I got the chance to meet up with Gregor Ebert from Headup Games, a small and independent game publisher and developer from Germany at PAX East. What’s cool is how they are working with exceptionally small teams, sometimes even just one person, to get their games out on new platforms and to new people, especially on Switch.
While I didn’t have a lot of time, the one game I did get to sit down and play with Gregor was an independent game called Windscape. It’s a first person game that is self-described as a Zelda-like, and I got to play it on Switch, while it is coming the PC. It was entirely developed by one person, Dennis White. It’s actually available in early access on Steam right now for $16.99 but I got to see the Switch version which is supposed to launch with the full version of the game later down in quarter two of 2018.
What I’d compare the game to, after playing it for about thirty or so minutes, is a very much Zelda-fied Skyrim or Elder Scrolls game. It’s first person, and you control a young lady who is off from her parents’ farm to go on her own adventure. The game circulates around a first person combat that harkens to those classic first person western RPGs of yore, but it has a very cell-shaded and cartoony artstyle that I think draws and demands the Zelda comparisons. But exploring the world, entering caves, and especially combat gave me Oblivion vibes a ton.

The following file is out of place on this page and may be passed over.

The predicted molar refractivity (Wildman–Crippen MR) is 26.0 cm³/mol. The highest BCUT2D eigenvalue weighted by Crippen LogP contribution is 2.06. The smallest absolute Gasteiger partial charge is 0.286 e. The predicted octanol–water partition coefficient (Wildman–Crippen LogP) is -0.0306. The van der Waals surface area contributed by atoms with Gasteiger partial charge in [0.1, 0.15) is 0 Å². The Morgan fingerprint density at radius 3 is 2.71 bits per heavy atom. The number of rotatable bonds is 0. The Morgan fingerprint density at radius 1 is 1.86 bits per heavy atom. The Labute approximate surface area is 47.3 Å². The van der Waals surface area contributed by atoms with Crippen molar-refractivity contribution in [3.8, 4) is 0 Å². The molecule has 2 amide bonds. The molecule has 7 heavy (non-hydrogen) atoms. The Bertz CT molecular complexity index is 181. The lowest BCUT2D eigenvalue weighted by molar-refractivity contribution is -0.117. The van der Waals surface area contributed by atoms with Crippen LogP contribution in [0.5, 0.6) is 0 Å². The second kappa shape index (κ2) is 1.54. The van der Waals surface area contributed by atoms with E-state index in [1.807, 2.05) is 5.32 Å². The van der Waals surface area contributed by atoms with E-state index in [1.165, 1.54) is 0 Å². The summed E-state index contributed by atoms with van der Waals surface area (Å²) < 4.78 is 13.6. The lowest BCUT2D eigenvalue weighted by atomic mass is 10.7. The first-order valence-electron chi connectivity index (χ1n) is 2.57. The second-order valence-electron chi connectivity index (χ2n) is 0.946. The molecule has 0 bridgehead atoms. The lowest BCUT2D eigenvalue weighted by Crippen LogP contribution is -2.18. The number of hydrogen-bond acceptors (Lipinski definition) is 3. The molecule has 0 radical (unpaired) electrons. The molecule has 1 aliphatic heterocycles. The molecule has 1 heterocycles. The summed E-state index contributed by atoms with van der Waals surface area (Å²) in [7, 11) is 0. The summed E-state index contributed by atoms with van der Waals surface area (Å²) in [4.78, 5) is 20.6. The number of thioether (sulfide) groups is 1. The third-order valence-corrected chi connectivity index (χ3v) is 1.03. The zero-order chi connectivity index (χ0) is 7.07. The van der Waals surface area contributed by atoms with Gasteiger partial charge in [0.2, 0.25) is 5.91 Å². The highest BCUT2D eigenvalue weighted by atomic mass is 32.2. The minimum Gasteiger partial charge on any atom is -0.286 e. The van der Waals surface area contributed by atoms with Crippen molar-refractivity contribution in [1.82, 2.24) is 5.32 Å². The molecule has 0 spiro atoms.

I got to explore around, run a few errands for villagers, and pass some city checkpoints that were first blockaded to me. It definitely feels stiff and rough in ways that are a bit disheartening, but the charm there is undeniable. It was also quick and easy to wrap my head around the mechanics. There was simple crafting that made making weapons super essential, and while I played most of my demo with a club, I was able to mine some copper in a questline that took me through a monster-infested mine shaft, and make my own copper sword. I also made some soups that helped me survive long enough to beat the boss.
I think there is a lot to enjoy about Windscape, even if it feels a little rough around the edges. The perspective of one person developing it helps that, and it’s certainly got charm to spare in its witty writing and colorful view. Most of all I was excited about Headup reaching out and getting these games published on new platforms like Switch. Look for Windscape later this season on Switch and PC, and more from Headup Games in the near future.